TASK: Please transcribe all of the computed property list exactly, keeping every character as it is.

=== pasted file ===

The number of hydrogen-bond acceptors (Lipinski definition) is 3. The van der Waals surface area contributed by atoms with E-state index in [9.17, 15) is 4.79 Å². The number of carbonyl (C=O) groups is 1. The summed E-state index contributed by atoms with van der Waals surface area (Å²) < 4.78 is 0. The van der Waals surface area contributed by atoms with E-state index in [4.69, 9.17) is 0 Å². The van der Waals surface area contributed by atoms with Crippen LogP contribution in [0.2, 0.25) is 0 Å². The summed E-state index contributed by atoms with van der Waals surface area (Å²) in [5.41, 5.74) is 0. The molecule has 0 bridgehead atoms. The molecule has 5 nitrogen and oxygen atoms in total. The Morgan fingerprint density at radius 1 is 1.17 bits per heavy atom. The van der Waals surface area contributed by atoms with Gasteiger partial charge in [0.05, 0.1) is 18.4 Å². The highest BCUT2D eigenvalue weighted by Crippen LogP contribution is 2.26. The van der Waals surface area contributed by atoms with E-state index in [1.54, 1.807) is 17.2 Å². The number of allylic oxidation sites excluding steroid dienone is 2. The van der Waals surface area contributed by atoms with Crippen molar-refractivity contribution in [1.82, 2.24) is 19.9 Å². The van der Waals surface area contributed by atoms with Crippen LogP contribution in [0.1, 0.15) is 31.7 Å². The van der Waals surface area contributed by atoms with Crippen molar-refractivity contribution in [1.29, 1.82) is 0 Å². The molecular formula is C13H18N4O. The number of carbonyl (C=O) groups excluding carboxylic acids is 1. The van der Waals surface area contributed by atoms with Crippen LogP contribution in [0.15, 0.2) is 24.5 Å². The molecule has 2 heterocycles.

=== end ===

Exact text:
The number of hydrogen-bond acceptors (Lipinski definition) is 3. The van der Waals surface area contributed by atoms with E-state index in [9.17, 15) is 4.79 Å². The number of carbonyl (C=O) groups is 1. The summed E-state index contributed by atoms with van der Waals surface area (Å²) < 4.78 is 0. The van der Waals surface area contributed by atoms with E-state index in [4.69, 9.17) is 0 Å². The van der Waals surface area contributed by atoms with Crippen LogP contribution in [0.2, 0.25) is 0 Å². The summed E-state index contributed by atoms with van der Waals surface area (Å²) in [5.41, 5.74) is 0. The molecule has 0 bridgehead atoms. The molecule has 5 nitrogen and oxygen atoms in total. The Morgan fingerprint density at radius 1 is 1.17 bits per heavy atom. The van der Waals surface area contributed by atoms with Gasteiger partial charge in [0.05, 0.1) is 18.4 Å². The highest BCUT2D eigenvalue weighted by Crippen LogP contribution is 2.26. The van der Waals surface area contributed by atoms with E-state index in [1.54, 1.807) is 17.2 Å². The number of allylic oxidation sites excluding steroid dienone is 2. The van der Waals surface area contributed by atoms with Crippen molar-refractivity contribution in [1.82, 2.24) is 19.9 Å². The van der Waals surface area contributed by atoms with Crippen LogP contribution in [0.1, 0.15) is 31.7 Å². The van der Waals surface area contributed by atoms with Crippen molar-refractivity contribution in [1.29, 1.82) is 0 Å². The molecular formula is C13H18N4O. The number of carbonyl (C=O) groups excluding carboxylic acids is 1. The van der Waals surface area contributed by atoms with Crippen LogP contribution in [0.15, 0.2) is 24.5 Å². The molecule has 2 heterocycles.